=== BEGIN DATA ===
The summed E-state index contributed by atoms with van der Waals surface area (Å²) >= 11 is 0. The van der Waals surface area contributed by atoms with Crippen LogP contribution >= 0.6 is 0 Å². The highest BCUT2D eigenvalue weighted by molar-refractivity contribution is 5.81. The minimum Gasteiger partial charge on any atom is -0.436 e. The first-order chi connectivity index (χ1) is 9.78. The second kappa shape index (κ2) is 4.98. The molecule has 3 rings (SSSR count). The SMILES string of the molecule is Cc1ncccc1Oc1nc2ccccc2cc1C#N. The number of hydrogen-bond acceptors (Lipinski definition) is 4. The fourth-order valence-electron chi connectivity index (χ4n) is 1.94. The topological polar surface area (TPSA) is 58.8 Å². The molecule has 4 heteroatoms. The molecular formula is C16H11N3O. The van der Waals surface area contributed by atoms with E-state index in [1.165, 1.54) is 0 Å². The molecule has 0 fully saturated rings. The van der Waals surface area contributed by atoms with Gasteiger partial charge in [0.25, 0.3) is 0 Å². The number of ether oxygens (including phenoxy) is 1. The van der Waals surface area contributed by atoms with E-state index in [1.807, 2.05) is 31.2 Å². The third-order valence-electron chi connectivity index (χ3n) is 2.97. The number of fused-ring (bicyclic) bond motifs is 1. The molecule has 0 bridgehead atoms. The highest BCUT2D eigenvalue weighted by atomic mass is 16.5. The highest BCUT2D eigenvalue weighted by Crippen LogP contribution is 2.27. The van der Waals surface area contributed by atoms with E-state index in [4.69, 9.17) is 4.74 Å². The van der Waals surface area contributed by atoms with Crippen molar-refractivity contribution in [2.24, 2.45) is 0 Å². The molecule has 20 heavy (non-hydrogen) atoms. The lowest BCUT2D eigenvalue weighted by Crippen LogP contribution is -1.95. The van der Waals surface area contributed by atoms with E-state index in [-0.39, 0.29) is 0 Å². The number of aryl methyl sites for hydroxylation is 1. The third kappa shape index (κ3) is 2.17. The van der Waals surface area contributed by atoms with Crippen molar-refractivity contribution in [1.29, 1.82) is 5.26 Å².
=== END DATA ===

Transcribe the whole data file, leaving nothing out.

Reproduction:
The summed E-state index contributed by atoms with van der Waals surface area (Å²) >= 11 is 0. The van der Waals surface area contributed by atoms with Crippen LogP contribution >= 0.6 is 0 Å². The highest BCUT2D eigenvalue weighted by molar-refractivity contribution is 5.81. The minimum Gasteiger partial charge on any atom is -0.436 e. The first-order chi connectivity index (χ1) is 9.78. The second kappa shape index (κ2) is 4.98. The molecule has 3 rings (SSSR count). The SMILES string of the molecule is Cc1ncccc1Oc1nc2ccccc2cc1C#N. The number of hydrogen-bond acceptors (Lipinski definition) is 4. The fourth-order valence-electron chi connectivity index (χ4n) is 1.94. The topological polar surface area (TPSA) is 58.8 Å². The molecule has 4 heteroatoms. The molecular formula is C16H11N3O. The van der Waals surface area contributed by atoms with E-state index in [1.165, 1.54) is 0 Å². The molecule has 0 fully saturated rings. The van der Waals surface area contributed by atoms with Gasteiger partial charge in [0.25, 0.3) is 0 Å². The number of ether oxygens (including phenoxy) is 1. The van der Waals surface area contributed by atoms with E-state index in [1.807, 2.05) is 31.2 Å². The third-order valence-electron chi connectivity index (χ3n) is 2.97. The number of fused-ring (bicyclic) bond motifs is 1. The molecule has 0 bridgehead atoms. The highest BCUT2D eigenvalue weighted by atomic mass is 16.5. The highest BCUT2D eigenvalue weighted by Crippen LogP contribution is 2.27. The van der Waals surface area contributed by atoms with E-state index in [4.69, 9.17) is 4.74 Å². The van der Waals surface area contributed by atoms with Crippen molar-refractivity contribution in [2.24, 2.45) is 0 Å². The molecule has 20 heavy (non-hydrogen) atoms. The lowest BCUT2D eigenvalue weighted by Crippen LogP contribution is -1.95. The van der Waals surface area contributed by atoms with E-state index in [-0.39, 0.29) is 0 Å². The number of aryl methyl sites for hydroxylation is 1. The third kappa shape index (κ3) is 2.17. The van der Waals surface area contributed by atoms with Crippen molar-refractivity contribution in [1.29, 1.82) is 5.26 Å².